“We hold each other’s strings now, and the better puppet master will win this fight.”

He left.

What a tawdry, common life. No wonder she fled.”

   He returned to his own tower, the effects of her blood still at work in him, not quite making him intoxicated, but doing things to him that he remembered distantly feeling as a mortal.

His walk was unsteady, and he was shivering, but he felt flushed with heat.

Rest, I need to rest.

He stumbled, and grabbed a lamppost, sagging, but trying to pull himself up.

In reaching out, he saw his skin was changing, the veins prominent and shades of bruises against his flesh.

The tower was too far away, and the sky was turning pale.

He saw lights begin to come on in windows, for those who had to start early.

If they saw him, if they called the authorities…

With the last of his remaining strength, he saw an alley up ahead, and as his vision blurred, he shuffled past a couple of vagrants already in occupancy.

No one will pay attention to me here, except these vagrants, but I’ve nothing to steal, and they can’t murder me.

  There was cardboard, dirty, wet, and doubtless crawling with things.

The alley, being what it was, and where, reeked of things best not considered.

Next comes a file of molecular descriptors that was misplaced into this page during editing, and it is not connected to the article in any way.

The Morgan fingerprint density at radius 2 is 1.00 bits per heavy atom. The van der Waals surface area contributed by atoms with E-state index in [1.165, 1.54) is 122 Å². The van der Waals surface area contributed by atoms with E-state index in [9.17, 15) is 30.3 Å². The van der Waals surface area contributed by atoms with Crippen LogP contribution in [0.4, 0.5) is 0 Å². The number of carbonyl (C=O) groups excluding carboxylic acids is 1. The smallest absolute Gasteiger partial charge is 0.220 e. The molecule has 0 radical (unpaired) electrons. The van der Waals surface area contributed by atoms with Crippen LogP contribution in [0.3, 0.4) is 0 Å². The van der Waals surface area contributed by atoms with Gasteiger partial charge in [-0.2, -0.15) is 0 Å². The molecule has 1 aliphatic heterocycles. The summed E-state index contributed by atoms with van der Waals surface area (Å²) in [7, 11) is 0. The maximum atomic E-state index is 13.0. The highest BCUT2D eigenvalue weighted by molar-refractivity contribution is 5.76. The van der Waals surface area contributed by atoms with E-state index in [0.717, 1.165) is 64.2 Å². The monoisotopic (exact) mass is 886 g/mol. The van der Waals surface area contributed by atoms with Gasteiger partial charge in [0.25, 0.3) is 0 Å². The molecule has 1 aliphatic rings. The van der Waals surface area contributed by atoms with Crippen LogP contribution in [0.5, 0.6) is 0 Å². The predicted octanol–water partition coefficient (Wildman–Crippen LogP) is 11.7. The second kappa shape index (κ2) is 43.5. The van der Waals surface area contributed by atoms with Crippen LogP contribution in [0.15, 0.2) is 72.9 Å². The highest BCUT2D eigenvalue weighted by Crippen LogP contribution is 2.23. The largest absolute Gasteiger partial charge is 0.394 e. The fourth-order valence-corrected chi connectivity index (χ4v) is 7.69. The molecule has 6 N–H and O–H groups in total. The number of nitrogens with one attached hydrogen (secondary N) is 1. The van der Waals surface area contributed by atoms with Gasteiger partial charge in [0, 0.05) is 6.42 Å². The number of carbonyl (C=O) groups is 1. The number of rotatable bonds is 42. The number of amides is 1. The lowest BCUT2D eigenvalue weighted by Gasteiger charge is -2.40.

Covering himself as best he could, the infection took him under, and what it would do, for good or ill, he would not know until he was awake again.

It’s like a virus.

Then it came to him, her new name, partly what she’d done, partly to show ownership of her. It was a term used by the young when something was widespread in their world of technology.


   Vy Rill. That will be my name for her, and I will make her embrace it, and me, until fate claims us both.

The illness pulled his eyelids down; darkness took him under to let the infection have its way, and he had one final thought before he surrendered.

I will be a new creation.

© Alfred W. Smith Jr.    2015

The Making of Vy Rill (2)


She was very much aware of his presence, though her body had been sleeping.

He did not realize that there was nothing he could do to her that she did not allow, for as he smeared her blood across his fingertips and tasted her, a thread of his dead spirit filtered in through her, and initially corrupted, then enhanced her nature.

Enduring the sickness, she did not let him see her tremble, and through some miracle, managed to hold her gorge.

He was not merely old, but ancient, and smelled of the dust and bones of ancient catacombs long buried and forgotten.

She also felt the essence of his lust, a thin, light band of energy over the corruption; she saw the faces of women, lovely and in their physical prime, saw the bodies writhing beneath him, grinding over him, and what he did with them when it was over.

Multiple abattoirs dotted the landscape where he’d been at work.